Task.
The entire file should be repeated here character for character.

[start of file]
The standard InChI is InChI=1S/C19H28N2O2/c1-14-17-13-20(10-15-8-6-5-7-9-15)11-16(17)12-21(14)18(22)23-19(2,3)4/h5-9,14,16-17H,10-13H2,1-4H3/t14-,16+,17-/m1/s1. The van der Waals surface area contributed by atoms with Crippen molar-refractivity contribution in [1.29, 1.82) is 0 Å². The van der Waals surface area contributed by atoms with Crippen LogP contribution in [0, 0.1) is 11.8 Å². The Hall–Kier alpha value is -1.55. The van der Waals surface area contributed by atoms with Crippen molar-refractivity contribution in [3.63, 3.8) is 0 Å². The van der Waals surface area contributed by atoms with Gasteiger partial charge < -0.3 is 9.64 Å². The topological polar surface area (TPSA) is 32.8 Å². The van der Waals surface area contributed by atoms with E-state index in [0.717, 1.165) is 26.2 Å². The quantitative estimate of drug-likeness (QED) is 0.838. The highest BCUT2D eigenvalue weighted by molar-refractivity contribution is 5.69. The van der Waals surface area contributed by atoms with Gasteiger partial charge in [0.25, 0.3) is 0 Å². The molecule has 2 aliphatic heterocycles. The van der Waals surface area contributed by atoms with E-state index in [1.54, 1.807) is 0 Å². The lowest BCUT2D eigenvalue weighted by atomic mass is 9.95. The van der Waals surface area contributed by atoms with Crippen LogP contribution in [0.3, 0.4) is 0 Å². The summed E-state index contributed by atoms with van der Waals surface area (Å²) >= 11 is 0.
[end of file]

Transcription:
The standard InChI is InChI=1S/C19H28N2O2/c1-14-17-13-20(10-15-8-6-5-7-9-15)11-16(17)12-21(14)18(22)23-19(2,3)4/h5-9,14,16-17H,10-13H2,1-4H3/t14-,16+,17-/m1/s1. The van der Waals surface area contributed by atoms with Crippen molar-refractivity contribution in [1.29, 1.82) is 0 Å². The van der Waals surface area contributed by atoms with Crippen LogP contribution in [0, 0.1) is 11.8 Å². The Hall–Kier alpha value is -1.55. The van der Waals surface area contributed by atoms with Crippen molar-refractivity contribution in [3.63, 3.8) is 0 Å². The van der Waals surface area contributed by atoms with Gasteiger partial charge < -0.3 is 9.64 Å². The topological polar surface area (TPSA) is 32.8 Å². The van der Waals surface area contributed by atoms with E-state index in [0.717, 1.165) is 26.2 Å². The quantitative estimate of drug-likeness (QED) is 0.838. The highest BCUT2D eigenvalue weighted by molar-refractivity contribution is 5.69. The van der Waals surface area contributed by atoms with Gasteiger partial charge in [0.25, 0.3) is 0 Å². The molecule has 2 aliphatic heterocycles. The van der Waals surface area contributed by atoms with E-state index in [1.54, 1.807) is 0 Å². The lowest BCUT2D eigenvalue weighted by atomic mass is 9.95. The van der Waals surface area contributed by atoms with Crippen LogP contribution in [0.3, 0.4) is 0 Å². The summed E-state index contributed by atoms with van der Waals surface area (Å²) >= 11 is 0.